Sometimes when a tax filer makes a mistake on their return, they may not even know it. It could be a misplaced number or decimal, or maybe the wrong paperwork was filed; but in some cases, the filer is overwhelmed by the convoluted tax process, leading to mistakes.

In other cases, the filer may slip into an unfortunate financial situation, leaving them short on funds to pay their taxes. As a result, they do not file their tax return one year; which can result in a snowball effect of many years without filing a return. In either scenario, it is important for the filer to address the tax debt issue; so here are some ways that Atlanta residents can go about that.

The best decision any tax filer can make when they are under the IRS microscope is to be honest. We know how embarrassing it can be to have serious tax debt; and you may even be ashamed at how you initially handled it. Most people ignore the problem, or avoid it.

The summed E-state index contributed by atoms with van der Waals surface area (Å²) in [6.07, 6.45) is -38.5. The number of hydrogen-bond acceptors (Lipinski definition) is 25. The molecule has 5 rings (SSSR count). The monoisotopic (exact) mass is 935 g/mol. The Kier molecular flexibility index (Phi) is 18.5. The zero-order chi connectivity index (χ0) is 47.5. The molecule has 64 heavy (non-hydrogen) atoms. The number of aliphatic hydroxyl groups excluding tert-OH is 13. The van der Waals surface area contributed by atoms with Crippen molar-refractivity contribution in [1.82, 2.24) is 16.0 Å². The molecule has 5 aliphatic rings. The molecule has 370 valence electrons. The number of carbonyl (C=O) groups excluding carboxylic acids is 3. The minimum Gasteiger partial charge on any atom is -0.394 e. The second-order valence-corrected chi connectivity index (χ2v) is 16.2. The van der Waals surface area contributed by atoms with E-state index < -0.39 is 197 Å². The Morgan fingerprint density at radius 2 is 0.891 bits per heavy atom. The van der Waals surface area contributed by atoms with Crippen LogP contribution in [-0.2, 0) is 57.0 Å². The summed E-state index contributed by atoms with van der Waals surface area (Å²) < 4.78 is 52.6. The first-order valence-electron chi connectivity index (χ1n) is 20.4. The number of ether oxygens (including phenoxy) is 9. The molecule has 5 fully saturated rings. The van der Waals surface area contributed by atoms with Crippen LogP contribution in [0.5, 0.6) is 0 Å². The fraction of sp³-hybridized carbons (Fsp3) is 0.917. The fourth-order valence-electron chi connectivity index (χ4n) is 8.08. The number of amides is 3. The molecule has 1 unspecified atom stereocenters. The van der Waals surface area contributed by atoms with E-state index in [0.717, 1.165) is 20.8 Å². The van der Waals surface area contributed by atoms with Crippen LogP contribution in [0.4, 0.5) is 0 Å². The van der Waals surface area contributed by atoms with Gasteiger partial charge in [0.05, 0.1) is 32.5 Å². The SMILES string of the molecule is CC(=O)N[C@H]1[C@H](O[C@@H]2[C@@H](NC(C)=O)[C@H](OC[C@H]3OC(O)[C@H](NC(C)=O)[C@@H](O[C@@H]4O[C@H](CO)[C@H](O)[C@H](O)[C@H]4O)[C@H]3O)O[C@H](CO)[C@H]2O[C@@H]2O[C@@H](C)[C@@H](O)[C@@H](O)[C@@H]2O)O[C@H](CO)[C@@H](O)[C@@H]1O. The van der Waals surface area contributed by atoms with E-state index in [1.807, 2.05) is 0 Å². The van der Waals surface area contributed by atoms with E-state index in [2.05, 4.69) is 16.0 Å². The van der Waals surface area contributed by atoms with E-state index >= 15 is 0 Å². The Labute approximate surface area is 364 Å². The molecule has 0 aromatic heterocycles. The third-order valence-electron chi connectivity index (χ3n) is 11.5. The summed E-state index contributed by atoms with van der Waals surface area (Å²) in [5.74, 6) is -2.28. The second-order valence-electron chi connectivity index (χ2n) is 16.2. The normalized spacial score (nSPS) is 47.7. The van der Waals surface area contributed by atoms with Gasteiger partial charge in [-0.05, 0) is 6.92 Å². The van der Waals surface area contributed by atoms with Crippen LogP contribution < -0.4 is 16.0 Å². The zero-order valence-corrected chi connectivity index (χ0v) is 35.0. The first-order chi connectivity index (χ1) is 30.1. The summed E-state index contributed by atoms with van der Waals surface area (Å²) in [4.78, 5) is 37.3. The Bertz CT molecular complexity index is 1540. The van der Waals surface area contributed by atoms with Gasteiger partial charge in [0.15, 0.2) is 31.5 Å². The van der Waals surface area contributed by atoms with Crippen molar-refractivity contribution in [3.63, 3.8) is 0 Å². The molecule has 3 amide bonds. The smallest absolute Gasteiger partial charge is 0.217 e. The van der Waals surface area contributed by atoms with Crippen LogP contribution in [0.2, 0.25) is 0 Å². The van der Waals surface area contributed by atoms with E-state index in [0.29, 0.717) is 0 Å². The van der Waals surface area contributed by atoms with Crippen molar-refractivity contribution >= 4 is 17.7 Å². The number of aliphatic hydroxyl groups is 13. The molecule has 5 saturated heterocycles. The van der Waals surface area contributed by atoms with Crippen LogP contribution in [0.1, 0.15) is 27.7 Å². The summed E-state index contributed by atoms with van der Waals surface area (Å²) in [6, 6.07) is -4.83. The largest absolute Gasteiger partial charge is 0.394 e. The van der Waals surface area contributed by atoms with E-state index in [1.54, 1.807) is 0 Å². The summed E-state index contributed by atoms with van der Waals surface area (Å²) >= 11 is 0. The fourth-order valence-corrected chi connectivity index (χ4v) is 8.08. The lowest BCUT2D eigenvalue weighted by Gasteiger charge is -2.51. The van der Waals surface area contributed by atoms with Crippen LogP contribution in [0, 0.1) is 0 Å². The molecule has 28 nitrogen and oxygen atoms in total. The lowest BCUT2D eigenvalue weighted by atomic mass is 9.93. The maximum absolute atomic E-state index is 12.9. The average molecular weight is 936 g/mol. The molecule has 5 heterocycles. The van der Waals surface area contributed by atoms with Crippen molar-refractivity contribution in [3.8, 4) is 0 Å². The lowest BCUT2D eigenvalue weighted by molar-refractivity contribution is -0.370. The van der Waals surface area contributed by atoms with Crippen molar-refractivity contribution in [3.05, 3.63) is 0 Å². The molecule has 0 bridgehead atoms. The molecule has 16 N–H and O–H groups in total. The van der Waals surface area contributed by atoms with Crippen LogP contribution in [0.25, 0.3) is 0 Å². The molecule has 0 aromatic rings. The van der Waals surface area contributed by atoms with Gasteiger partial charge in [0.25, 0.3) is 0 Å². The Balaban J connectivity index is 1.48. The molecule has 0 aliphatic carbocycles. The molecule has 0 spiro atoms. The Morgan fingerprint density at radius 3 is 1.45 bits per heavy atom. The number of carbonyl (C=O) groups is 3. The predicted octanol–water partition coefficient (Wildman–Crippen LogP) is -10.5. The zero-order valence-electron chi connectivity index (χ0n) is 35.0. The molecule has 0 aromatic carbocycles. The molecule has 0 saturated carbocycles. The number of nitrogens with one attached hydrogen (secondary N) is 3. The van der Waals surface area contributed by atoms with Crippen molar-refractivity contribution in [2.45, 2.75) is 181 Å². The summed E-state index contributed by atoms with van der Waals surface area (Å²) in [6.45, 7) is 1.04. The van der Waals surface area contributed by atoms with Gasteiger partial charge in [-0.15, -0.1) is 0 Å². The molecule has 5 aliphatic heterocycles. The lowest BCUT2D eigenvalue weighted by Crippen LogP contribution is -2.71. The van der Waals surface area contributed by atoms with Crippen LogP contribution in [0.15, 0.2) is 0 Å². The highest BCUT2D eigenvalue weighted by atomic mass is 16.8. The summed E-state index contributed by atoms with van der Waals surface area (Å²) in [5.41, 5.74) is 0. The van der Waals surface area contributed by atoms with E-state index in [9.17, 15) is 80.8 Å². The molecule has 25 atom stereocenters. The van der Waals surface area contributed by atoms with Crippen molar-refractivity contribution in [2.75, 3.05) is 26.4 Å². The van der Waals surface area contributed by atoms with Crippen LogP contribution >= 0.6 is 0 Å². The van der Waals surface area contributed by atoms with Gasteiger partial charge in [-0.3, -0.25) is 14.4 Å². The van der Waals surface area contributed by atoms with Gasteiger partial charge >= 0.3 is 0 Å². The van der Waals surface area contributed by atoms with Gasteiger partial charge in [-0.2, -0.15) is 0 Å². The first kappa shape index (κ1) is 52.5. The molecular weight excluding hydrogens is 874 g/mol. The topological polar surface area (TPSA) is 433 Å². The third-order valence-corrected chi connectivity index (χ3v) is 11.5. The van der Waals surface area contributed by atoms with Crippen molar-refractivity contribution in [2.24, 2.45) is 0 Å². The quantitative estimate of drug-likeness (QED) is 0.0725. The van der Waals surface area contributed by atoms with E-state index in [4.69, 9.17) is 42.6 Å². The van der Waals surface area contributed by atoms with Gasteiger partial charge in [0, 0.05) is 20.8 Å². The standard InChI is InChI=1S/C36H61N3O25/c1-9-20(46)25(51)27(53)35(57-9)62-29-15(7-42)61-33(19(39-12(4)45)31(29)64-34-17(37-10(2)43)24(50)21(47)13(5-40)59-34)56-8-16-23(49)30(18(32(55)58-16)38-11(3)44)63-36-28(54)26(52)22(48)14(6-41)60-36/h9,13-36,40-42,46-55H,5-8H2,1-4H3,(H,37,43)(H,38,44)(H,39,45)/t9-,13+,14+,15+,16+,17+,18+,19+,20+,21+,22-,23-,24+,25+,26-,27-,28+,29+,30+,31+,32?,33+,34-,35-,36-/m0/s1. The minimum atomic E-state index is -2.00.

But, if you come clean about the errors, you can come up with a deal with the IRS that allows you to clear your back taxes, get you out of debt with the government and put you back on stable financial footing.

Now, like we mentioned above, sometimes the filer is not even aware of the mistake they have made. The IRS will likely contact you and want to perform an audit. In that case, you will want to consult an attorney as soon as possible.

Source: Reuters, "Column: Coming clean on your taxes," Amy Feldman, May 14, 2013